miR-18a regulates the expression of Bax, Bcl-2, caspase 3 and caspase 9 under hypoxic conditions
To investigate the possible mechanisms underlying the effects of miR-18a on cell apoptosis, the implication of miR-18a in a typical signaling pathway of apoptosis was evaluated. Thus, the protein expression levels of Bcl-2, Bax, caspase 3 and caspase 9 were detected in cells subjected to hypoxic conditions following transfection with the miR-18a mimics or negative control mimics. As shown in Fig. 5, Bcl-2 protein expression levels were downregulated following the induction of miR-18a overexpression, while Bax protein expression levels were upregulated in the MGC-803 and HGC-27 cells. In addition, two important genes in the apoptosis signaling pathway were analyzed. The protein expression levels of caspase 3 and caspase 9 were demonstrated to be upregulated following the induction of miR-18a overexpression. These results indicated that the apoptosis signaling pathway may be activated by miR-18a under hypoxic conditions.
Protein expression levels of Bcl-2, Bax, caspase 3 and caspase 9 in the MGC-803 and HGC-27 cell lines subjected to hypoxic conditions in each group following transfection with miR-18a or NC mimics. NC, negative control; miR, microRNA.
In present study, miR-18a was initially found to be downregulated in the MGC-803 and HGC-27 gastric carcinoma cell lines subjected to hypoxic conditions. Hypoxia is an essential feature of a tumorous microenvironment. When cancer cells are placed in hypoxic conditions, a variety of signaling pathways that regulate proliferation, angiogenesis and cell death become activated. However, cancer cells have adapted to these pathways, allowing tumors to survive and even grow under hypoxic conditions (22). Thus, the identification of key factors that are able to inhibit the adaptation of cancer cells to hypoxic conditions is important. Previous studies have revealed that alterations in miRNA expression levels may be involved in the regulation of the cellular response to hypoxia (15–18). For example, the expression levels of miR-210 and miR-373 have been shown to be induced by HIF-1α, while miR-20b, miR-199a and miR-424 have been demonstrated to regulate the expression profile of HIF-1α under hypoxic conditions (16). In the present study, the expression of miR-18a markedly changed under hypoxic conditions in the gastric carcinoma cells; thus, miR-18a was hypothesized to play a role in the regulation of gastric carcinoma cell behavior. In addition, the results demonstrated that miR-18a overexpression was able to inhibit the cell invasion ability and promote cell apoptosis in MGC-803 and HGC-27 cells subjected to hypoxic conditions. To the best of our knowledge, the present study is the first to report that miR-18a is able to regulate cell invasion and apoptosis under hypoxic conditions.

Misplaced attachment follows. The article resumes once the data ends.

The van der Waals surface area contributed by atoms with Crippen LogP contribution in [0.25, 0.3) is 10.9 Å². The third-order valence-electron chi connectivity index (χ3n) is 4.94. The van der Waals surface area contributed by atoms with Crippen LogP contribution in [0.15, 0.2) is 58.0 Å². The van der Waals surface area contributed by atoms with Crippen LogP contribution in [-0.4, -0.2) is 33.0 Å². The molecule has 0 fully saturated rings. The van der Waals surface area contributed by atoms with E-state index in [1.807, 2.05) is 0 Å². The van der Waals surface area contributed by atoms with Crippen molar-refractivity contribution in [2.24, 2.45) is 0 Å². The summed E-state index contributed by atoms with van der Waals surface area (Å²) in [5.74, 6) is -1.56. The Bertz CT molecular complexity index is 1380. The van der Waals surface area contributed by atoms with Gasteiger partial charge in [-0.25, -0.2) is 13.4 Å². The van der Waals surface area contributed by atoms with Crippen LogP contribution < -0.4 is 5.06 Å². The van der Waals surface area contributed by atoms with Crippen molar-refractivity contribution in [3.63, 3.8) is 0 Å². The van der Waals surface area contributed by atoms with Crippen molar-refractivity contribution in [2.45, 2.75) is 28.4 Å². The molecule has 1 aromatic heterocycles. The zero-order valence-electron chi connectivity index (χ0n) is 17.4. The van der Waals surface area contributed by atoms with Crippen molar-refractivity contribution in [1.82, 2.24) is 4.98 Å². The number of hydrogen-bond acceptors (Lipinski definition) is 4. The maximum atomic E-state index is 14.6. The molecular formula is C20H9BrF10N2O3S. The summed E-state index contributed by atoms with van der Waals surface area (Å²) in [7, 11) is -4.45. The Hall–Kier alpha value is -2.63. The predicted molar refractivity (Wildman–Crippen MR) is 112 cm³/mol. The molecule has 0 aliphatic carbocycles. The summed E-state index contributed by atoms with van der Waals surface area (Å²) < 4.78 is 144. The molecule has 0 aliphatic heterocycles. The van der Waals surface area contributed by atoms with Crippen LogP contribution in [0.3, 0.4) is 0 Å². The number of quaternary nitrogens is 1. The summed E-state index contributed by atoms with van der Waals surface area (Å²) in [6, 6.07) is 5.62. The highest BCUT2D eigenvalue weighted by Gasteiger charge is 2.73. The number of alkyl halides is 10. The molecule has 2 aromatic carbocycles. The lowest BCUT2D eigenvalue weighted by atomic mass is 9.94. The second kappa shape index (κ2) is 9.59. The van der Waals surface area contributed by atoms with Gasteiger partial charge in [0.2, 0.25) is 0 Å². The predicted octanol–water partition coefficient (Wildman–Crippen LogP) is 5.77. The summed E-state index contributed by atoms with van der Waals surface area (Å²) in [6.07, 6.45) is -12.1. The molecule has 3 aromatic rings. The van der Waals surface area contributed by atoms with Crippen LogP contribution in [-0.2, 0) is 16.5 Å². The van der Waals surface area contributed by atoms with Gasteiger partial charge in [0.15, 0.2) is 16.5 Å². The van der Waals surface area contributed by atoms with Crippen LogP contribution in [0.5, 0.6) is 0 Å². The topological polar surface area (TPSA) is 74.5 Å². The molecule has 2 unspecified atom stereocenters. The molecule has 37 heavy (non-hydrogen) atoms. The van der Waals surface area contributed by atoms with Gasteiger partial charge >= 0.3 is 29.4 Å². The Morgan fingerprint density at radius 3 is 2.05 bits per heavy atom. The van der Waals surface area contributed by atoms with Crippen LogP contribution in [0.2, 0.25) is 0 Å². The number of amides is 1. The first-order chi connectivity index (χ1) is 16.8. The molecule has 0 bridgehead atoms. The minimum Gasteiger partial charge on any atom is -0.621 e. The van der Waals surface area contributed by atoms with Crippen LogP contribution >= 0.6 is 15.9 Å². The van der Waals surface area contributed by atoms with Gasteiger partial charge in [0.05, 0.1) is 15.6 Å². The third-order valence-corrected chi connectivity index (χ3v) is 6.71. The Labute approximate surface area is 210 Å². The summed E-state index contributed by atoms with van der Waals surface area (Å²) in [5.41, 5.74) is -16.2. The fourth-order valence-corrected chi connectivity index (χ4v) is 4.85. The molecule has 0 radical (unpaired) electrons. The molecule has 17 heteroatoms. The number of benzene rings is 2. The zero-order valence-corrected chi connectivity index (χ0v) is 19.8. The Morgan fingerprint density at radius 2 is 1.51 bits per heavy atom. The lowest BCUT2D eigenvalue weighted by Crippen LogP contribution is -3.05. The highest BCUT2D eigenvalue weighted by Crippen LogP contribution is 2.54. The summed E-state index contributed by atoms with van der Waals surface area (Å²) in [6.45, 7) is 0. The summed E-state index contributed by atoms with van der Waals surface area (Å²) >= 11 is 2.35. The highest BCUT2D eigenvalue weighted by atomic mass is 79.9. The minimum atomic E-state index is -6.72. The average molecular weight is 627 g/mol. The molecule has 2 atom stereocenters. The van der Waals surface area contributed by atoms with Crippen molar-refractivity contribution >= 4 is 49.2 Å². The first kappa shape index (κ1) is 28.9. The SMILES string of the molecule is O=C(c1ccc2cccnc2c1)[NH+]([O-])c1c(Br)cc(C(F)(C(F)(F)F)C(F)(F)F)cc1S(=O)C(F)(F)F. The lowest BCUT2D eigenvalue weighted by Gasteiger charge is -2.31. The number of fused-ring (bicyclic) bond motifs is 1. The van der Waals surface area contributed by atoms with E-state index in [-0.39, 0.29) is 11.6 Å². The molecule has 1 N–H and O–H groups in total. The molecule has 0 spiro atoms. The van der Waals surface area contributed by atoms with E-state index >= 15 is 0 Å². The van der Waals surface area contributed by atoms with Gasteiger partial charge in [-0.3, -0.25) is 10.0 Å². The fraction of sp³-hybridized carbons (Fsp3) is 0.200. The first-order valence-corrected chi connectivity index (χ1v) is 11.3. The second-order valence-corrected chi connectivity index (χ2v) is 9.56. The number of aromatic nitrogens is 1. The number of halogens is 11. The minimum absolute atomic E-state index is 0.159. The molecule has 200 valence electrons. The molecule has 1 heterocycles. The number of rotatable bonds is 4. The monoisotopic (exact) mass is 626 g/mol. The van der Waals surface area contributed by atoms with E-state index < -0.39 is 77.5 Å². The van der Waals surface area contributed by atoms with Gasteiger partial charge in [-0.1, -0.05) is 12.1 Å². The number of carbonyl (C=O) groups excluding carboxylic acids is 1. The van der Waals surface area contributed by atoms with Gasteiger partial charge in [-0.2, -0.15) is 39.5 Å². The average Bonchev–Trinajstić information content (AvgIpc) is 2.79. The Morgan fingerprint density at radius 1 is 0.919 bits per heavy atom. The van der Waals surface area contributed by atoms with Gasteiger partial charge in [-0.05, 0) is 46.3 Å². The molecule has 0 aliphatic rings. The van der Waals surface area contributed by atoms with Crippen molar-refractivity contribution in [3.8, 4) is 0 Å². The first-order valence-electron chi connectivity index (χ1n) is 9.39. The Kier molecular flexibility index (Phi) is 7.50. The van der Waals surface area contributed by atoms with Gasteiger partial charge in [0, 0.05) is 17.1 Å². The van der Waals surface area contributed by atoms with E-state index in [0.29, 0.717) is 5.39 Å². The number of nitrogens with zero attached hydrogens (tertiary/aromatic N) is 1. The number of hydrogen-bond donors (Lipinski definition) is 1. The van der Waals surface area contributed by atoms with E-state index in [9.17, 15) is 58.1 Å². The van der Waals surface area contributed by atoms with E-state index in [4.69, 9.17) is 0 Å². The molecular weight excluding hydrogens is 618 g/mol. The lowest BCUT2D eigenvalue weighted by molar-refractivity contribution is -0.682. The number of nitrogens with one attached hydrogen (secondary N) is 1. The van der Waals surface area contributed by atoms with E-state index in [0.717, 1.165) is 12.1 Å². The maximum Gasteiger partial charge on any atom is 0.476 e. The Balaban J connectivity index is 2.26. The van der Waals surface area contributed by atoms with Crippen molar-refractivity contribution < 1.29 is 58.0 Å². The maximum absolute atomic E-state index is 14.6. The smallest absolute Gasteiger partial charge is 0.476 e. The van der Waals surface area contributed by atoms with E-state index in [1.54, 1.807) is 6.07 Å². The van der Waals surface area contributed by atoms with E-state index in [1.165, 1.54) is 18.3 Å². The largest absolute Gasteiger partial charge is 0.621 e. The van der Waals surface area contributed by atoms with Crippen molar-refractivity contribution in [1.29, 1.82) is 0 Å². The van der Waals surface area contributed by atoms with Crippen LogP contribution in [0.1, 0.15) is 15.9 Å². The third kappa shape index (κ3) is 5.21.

miRNAs exert a regulatory role on target genes. Through bioinformatics analysis, HIF-1α was identified as a possible target gene of miR-18a. Subsequently, the results of the luciferase assay, quantitative PCR and western blot analysis confirmed that HIF-1α was an indeed a target gene of miR-18a. HIF-1α is an oxygen-dependent transcriptional activator. HIF-1 induces the transcription of >60 proteins, and these proteins are able to increase oxygen availability by promoting erythropoiesis and angiogenesis, which activates genes involved in glucose transport and metabolism (23,24). Based on the important role of miR-18a in hypoxic conditions and the association between miR-18a and HIF-1α, miR-18a was hypothesized to affect cell invasion and apoptosis through HIF-1α.
To further investigate the mechanism underlying the regulation of cell apoptosis by miR-18a, the expression levels of apoptosis-associated genes were detected. Following the induction of miR-18a overexpression, Bcl-2 protein expression levels were downregulated, while the protein expression levels of Bax, caspase 3 and caspase 9 were upregulated in the MGC-803 and HGC-27 cell lines. These results demonstrated that miR-18a overexpression was able to activate the mitochondrial apoptosis pathway (25,26). Thus, miR-18a was hypothesized to induce apoptosis through the HIF-1α/mitochondrial apoptosis pathway.
However, the present study had a number of potential limitations. The results demonstrated that miR-18a inhibited apoptosis through the HIF-1α/mitochondrial apoptosis pathway. However, other potential regulatory pathways between HIF-1α and the mitochondrial apoptosis pathway were not assessed in the present study. In addition, the mechanism underlying miR-18a-induced regulation of cell invasion was not investigated. Therefore, future studies should focus their attention on solving these limitations.
In conclusion, the results of the present study indicated that miR-18a was downregulated and was able to affect cell apoptosis and invasion in MGC-803 and HGC-27 cell lines under hypoxic conditions. Furthermore, HIF-1α was identified as a potential target gene of miR-18a. In addition, miR-18a overexpression was able to activate the mitochondrial apoptosis pathway. Thus, it is hypothesized that miR-18a may induce apoptosis via the HIF-1α/mitochondrial apoptosis pathway.
This study was supported by a grant from the Science and Technology Planning Project of Putian City [no. 2012S02 (1)].